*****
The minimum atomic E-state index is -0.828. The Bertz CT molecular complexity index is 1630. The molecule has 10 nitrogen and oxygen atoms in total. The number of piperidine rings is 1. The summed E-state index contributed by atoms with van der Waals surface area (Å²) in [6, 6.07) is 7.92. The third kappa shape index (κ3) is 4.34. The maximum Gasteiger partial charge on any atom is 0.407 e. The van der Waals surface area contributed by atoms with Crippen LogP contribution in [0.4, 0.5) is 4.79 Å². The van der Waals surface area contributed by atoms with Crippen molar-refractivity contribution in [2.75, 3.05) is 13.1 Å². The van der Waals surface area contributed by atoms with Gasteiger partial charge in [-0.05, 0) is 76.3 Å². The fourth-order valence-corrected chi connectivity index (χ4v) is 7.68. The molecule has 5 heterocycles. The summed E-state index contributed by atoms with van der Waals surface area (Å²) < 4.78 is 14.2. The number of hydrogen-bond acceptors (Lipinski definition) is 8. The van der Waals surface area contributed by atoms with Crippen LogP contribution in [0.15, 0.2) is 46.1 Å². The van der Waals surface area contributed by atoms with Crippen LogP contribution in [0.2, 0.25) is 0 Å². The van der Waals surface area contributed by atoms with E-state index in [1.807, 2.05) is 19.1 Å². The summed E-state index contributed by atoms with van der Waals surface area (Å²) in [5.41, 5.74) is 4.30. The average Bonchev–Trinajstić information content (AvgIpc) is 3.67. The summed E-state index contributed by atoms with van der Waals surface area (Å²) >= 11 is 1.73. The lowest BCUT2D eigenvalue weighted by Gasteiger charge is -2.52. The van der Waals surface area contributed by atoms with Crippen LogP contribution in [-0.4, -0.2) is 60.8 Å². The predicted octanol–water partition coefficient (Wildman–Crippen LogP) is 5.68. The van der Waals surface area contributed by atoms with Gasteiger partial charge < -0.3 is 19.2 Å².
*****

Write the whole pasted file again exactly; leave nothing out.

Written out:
The minimum atomic E-state index is -0.828. The Bertz CT molecular complexity index is 1630. The molecule has 10 nitrogen and oxygen atoms in total. The number of piperidine rings is 1. The summed E-state index contributed by atoms with van der Waals surface area (Å²) in [6, 6.07) is 7.92. The third kappa shape index (κ3) is 4.34. The maximum Gasteiger partial charge on any atom is 0.407 e. The van der Waals surface area contributed by atoms with Crippen LogP contribution in [0.4, 0.5) is 4.79 Å². The van der Waals surface area contributed by atoms with Crippen molar-refractivity contribution in [2.75, 3.05) is 13.1 Å². The van der Waals surface area contributed by atoms with Gasteiger partial charge in [-0.05, 0) is 76.3 Å². The fourth-order valence-corrected chi connectivity index (χ4v) is 7.68. The molecule has 5 heterocycles. The summed E-state index contributed by atoms with van der Waals surface area (Å²) < 4.78 is 14.2. The number of hydrogen-bond acceptors (Lipinski definition) is 8. The van der Waals surface area contributed by atoms with Crippen LogP contribution in [0.15, 0.2) is 46.1 Å². The van der Waals surface area contributed by atoms with Crippen LogP contribution in [0.2, 0.25) is 0 Å². The van der Waals surface area contributed by atoms with E-state index in [1.807, 2.05) is 19.1 Å². The summed E-state index contributed by atoms with van der Waals surface area (Å²) in [5.41, 5.74) is 4.30. The average Bonchev–Trinajstić information content (AvgIpc) is 3.67. The summed E-state index contributed by atoms with van der Waals surface area (Å²) >= 11 is 1.73. The lowest BCUT2D eigenvalue weighted by Gasteiger charge is -2.52. The van der Waals surface area contributed by atoms with Crippen LogP contribution in [-0.4, -0.2) is 60.8 Å². The predicted octanol–water partition coefficient (Wildman–Crippen LogP) is 5.68. The van der Waals surface area contributed by atoms with Gasteiger partial charge < -0.3 is 19.2 Å².